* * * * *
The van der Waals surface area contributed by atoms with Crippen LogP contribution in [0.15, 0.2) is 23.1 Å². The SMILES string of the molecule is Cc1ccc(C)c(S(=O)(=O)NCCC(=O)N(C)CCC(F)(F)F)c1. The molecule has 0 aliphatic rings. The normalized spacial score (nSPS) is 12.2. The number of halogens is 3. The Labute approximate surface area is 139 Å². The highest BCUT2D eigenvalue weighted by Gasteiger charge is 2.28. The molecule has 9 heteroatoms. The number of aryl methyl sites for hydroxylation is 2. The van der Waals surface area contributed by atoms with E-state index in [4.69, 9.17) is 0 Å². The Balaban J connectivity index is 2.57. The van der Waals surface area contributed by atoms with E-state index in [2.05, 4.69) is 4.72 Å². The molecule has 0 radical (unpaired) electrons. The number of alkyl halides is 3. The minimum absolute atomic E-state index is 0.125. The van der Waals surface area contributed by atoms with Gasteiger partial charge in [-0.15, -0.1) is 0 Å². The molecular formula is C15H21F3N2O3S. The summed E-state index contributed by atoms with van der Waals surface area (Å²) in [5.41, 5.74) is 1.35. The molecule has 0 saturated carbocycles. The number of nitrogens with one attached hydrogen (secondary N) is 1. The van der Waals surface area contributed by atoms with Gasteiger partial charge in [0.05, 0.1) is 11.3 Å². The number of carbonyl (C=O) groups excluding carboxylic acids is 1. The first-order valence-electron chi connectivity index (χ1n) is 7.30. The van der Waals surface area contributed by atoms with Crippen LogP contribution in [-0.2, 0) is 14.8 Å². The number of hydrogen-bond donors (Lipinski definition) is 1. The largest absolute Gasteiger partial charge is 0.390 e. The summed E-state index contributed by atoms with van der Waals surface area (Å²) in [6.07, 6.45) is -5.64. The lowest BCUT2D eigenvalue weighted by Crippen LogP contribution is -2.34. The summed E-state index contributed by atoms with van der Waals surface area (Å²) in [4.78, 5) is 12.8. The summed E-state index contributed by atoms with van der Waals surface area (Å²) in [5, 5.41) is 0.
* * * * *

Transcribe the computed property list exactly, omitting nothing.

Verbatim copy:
The van der Waals surface area contributed by atoms with Crippen LogP contribution in [0.15, 0.2) is 23.1 Å². The SMILES string of the molecule is Cc1ccc(C)c(S(=O)(=O)NCCC(=O)N(C)CCC(F)(F)F)c1. The molecule has 0 aliphatic rings. The normalized spacial score (nSPS) is 12.2. The number of halogens is 3. The Labute approximate surface area is 139 Å². The highest BCUT2D eigenvalue weighted by Gasteiger charge is 2.28. The molecule has 9 heteroatoms. The number of aryl methyl sites for hydroxylation is 2. The van der Waals surface area contributed by atoms with E-state index in [4.69, 9.17) is 0 Å². The Balaban J connectivity index is 2.57. The van der Waals surface area contributed by atoms with E-state index in [2.05, 4.69) is 4.72 Å². The molecule has 0 radical (unpaired) electrons. The number of alkyl halides is 3. The minimum absolute atomic E-state index is 0.125. The van der Waals surface area contributed by atoms with Gasteiger partial charge in [-0.15, -0.1) is 0 Å². The molecular formula is C15H21F3N2O3S. The summed E-state index contributed by atoms with van der Waals surface area (Å²) in [5.41, 5.74) is 1.35. The molecule has 0 saturated carbocycles. The number of nitrogens with one attached hydrogen (secondary N) is 1. The van der Waals surface area contributed by atoms with Gasteiger partial charge in [0.05, 0.1) is 11.3 Å². The number of carbonyl (C=O) groups excluding carboxylic acids is 1. The first-order valence-electron chi connectivity index (χ1n) is 7.30. The van der Waals surface area contributed by atoms with Crippen LogP contribution in [-0.2, 0) is 14.8 Å². The number of hydrogen-bond donors (Lipinski definition) is 1. The largest absolute Gasteiger partial charge is 0.390 e. The summed E-state index contributed by atoms with van der Waals surface area (Å²) in [6.07, 6.45) is -5.64. The lowest BCUT2D eigenvalue weighted by Crippen LogP contribution is -2.34. The summed E-state index contributed by atoms with van der Waals surface area (Å²) in [4.78, 5) is 12.8. The summed E-state index contributed by atoms with van der Waals surface area (Å²) in [5, 5.41) is 0.